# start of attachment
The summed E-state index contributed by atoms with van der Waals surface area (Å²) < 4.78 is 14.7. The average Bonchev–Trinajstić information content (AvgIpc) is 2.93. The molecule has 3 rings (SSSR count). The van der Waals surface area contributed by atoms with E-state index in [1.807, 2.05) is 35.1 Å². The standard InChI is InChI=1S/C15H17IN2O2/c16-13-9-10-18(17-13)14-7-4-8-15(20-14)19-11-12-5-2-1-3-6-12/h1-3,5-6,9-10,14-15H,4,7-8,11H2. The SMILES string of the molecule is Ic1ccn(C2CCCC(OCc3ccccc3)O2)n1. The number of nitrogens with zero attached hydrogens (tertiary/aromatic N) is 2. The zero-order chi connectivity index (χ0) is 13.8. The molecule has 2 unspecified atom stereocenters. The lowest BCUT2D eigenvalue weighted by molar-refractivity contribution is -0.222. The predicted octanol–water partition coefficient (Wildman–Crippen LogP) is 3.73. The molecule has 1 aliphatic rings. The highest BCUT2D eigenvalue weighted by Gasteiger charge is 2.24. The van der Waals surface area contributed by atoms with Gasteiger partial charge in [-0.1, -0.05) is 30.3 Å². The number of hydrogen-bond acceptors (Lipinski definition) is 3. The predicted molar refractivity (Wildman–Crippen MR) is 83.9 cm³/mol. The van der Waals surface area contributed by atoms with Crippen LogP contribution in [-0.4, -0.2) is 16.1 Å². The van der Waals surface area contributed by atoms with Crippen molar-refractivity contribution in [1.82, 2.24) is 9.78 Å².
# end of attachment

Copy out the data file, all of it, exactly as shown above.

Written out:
The summed E-state index contributed by atoms with van der Waals surface area (Å²) < 4.78 is 14.7. The average Bonchev–Trinajstić information content (AvgIpc) is 2.93. The molecule has 3 rings (SSSR count). The van der Waals surface area contributed by atoms with E-state index in [1.807, 2.05) is 35.1 Å². The standard InChI is InChI=1S/C15H17IN2O2/c16-13-9-10-18(17-13)14-7-4-8-15(20-14)19-11-12-5-2-1-3-6-12/h1-3,5-6,9-10,14-15H,4,7-8,11H2. The SMILES string of the molecule is Ic1ccn(C2CCCC(OCc3ccccc3)O2)n1. The number of nitrogens with zero attached hydrogens (tertiary/aromatic N) is 2. The zero-order chi connectivity index (χ0) is 13.8. The molecule has 2 unspecified atom stereocenters. The lowest BCUT2D eigenvalue weighted by molar-refractivity contribution is -0.222. The predicted octanol–water partition coefficient (Wildman–Crippen LogP) is 3.73. The molecule has 1 aliphatic rings. The highest BCUT2D eigenvalue weighted by Gasteiger charge is 2.24. The van der Waals surface area contributed by atoms with Gasteiger partial charge in [-0.1, -0.05) is 30.3 Å². The number of hydrogen-bond acceptors (Lipinski definition) is 3. The predicted molar refractivity (Wildman–Crippen MR) is 83.9 cm³/mol. The van der Waals surface area contributed by atoms with Crippen LogP contribution in [-0.4, -0.2) is 16.1 Å². The van der Waals surface area contributed by atoms with Crippen molar-refractivity contribution in [1.82, 2.24) is 9.78 Å².